Author Topic: DIY dual zone e-drum pads  (Read 1705 times)

DIY dual zone e-drum pads
« on: April 10, 2017, 12:33:40 PM »
I am trying to build myself some dual zone e-drum pads and am having problems with the pad tricking the rim. I have read all I can find online about building these but not much info on how to deal with this problem that I have found. Anyone have expertise in this area?
I have been using remo practice pads and have tried the metal plate sandwich and also small triggers with cones and soft foam under them to isolate from bottom. I have tried both double sided foam tape and plain double sided tape to attach the piezos. I put the rim piezo on the underside of outside of practice pad. the practice pads i have tried are both 6 and 8 inch. I am making mesh heads that fit the practice pad. I like the small trigger method more appealing because they are quieter in my experience with no foam layer under the whole head.  Any help would be appreciated.   -Mbira

Offline korakios

Re: DIY dual zone e-drum pads
« Reply #1 on: April 11, 2017, 10:01:14 AM »
So ,what is not working? Much crosstalk? Low sensitivity? Hotspot?
Could you describe in details where the problem is? :)
Also uploading photos always helps!

Re: DIY dual zone e-drum pads
« Reply #2 on: April 12, 2017, 01:30:46 PM »
I can get some photos up after the 18th.
the problem is that the rim gets triggered when hitting the pad sometimes. More likely to be triggered closer to the edge of pad or at lighter velocities. Sometimes when the rim is falsely triggered the pad sound is not triggered which seems even weirder.  thanks for any help, mbira

Offline doggyd69b

Re: DIY dual zone e-drum pads
« Reply #3 on: March 27, 2019, 02:30:26 PM »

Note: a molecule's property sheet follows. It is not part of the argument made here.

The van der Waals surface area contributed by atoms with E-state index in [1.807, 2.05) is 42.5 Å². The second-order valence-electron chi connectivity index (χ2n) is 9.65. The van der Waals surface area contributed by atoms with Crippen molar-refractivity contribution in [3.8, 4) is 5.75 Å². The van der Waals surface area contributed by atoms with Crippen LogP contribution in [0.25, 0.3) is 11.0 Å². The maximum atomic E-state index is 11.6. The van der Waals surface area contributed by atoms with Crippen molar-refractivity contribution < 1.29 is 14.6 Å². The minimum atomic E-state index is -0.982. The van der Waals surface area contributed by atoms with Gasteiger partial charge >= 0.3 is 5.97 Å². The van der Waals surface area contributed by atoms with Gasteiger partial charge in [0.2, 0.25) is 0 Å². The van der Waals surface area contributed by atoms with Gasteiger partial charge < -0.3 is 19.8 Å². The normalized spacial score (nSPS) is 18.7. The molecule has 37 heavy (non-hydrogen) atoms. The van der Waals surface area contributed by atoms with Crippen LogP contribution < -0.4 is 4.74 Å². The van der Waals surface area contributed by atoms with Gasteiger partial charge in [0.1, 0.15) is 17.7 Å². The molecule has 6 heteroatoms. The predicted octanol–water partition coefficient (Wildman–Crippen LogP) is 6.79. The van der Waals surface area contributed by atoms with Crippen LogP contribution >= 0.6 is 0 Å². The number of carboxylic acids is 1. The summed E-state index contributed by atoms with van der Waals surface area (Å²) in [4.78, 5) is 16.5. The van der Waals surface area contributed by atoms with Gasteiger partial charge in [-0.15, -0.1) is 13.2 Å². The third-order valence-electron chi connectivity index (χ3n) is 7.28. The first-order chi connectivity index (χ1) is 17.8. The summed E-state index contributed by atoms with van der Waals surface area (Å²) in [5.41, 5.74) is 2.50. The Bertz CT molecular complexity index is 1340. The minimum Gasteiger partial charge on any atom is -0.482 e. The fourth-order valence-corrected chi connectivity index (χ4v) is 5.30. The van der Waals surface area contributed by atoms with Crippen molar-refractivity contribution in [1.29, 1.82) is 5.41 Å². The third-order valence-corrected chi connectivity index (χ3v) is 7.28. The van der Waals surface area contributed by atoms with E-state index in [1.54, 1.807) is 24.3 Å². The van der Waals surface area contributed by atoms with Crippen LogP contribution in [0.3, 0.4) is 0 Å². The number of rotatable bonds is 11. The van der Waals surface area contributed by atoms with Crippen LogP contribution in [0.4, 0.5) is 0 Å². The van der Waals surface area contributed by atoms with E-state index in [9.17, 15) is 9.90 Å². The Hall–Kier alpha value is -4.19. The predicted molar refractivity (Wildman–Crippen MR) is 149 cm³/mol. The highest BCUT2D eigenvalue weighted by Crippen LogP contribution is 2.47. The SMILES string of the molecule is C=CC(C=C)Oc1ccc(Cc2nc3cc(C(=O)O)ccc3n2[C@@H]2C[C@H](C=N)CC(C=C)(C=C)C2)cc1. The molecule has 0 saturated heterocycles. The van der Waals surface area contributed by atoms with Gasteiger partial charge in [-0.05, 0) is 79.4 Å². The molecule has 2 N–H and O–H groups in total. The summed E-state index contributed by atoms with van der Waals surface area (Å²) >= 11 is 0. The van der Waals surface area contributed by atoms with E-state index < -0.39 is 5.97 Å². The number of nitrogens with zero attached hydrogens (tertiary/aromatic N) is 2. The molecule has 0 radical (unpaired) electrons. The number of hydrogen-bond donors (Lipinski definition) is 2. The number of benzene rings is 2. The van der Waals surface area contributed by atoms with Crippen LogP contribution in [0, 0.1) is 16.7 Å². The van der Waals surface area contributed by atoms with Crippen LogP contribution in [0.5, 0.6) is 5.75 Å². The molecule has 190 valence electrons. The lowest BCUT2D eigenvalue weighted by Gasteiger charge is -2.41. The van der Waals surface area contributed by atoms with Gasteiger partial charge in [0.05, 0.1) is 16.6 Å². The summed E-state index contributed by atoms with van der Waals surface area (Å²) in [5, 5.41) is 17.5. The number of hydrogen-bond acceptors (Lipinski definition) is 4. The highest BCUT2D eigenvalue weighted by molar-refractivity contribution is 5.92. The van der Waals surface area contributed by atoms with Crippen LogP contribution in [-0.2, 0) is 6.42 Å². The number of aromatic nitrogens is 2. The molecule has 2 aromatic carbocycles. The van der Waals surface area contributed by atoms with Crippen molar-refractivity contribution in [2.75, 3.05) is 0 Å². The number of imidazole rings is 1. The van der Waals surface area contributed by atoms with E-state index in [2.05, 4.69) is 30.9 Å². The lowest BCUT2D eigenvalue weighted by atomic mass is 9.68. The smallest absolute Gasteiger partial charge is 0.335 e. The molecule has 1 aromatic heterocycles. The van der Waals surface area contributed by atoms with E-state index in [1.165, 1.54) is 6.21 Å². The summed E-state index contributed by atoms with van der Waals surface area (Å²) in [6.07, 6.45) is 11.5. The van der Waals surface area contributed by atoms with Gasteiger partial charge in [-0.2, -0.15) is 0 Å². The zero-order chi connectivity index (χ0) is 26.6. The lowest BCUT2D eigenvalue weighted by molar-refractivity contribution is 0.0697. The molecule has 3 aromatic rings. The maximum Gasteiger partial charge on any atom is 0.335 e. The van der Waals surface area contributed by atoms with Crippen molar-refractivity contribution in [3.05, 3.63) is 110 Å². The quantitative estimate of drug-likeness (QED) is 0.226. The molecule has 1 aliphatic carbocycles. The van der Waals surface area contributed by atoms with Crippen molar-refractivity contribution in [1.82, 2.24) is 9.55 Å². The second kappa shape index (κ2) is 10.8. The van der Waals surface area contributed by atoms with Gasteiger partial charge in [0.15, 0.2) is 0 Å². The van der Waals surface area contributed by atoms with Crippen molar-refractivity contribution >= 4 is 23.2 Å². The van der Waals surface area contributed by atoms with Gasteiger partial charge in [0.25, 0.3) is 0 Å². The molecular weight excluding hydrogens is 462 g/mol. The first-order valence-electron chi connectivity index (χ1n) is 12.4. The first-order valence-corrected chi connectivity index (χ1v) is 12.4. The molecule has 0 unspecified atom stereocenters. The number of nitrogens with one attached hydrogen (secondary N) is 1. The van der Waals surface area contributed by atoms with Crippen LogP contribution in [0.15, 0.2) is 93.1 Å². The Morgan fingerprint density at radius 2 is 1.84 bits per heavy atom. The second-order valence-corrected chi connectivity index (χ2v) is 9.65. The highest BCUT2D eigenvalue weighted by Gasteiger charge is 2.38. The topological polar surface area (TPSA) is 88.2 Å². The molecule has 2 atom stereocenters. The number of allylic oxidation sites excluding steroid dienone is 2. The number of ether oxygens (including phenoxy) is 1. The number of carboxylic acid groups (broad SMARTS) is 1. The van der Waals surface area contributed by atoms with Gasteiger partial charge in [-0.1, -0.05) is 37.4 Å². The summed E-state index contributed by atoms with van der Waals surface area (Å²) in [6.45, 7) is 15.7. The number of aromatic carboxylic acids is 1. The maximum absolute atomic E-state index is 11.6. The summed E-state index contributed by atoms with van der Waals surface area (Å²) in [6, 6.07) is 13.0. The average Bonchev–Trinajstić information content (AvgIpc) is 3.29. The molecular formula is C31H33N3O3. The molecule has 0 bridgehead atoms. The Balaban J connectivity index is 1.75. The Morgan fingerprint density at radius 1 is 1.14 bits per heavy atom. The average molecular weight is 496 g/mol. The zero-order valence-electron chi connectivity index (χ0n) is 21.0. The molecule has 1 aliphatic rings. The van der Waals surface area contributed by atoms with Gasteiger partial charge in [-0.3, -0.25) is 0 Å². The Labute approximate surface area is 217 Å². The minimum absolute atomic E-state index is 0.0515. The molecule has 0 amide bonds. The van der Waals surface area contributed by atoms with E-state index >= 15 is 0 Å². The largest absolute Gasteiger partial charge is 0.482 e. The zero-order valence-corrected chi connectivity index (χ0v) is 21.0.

Without photos is hard to tell what can be causing it, but from looking at how a Roland mesh dual zone snare is constructed, I see that (the one i have ) has a piezo with a foam touching the head, the ohter piezo is just glued to the bottom of the pad (its a single piece of plastic) but if you are using a regular snare, I suggest getting an L bracket mount the piezo under the head not on the center, and the other piezo should be mounted to the sidewall more towards the bottom of the snare, that should be isolated enough to not trigger it unless you are hitting the rim... my conversion was like that but I got tired of having to dissasemble the drum everytime something failed, I bought the DDrum Red Shot triggers ($15 each) for the toms since you don't really need much positional sensing (which they do have to a limited degree), I also bought the Roland triggers for the snare and bass drum. so far I have a very nice 7 piece set with 8,10,12,13,14, toms 14 snare and 22 Bd, with 7 cymbals using the Go-edrum controller. i'm going to incorporate 4 other pads that I have from my Roland TD11 as extra percussion and effects. Modules are Roland TD-11 and Alesis DM5. Oh also using Remo mesh heads.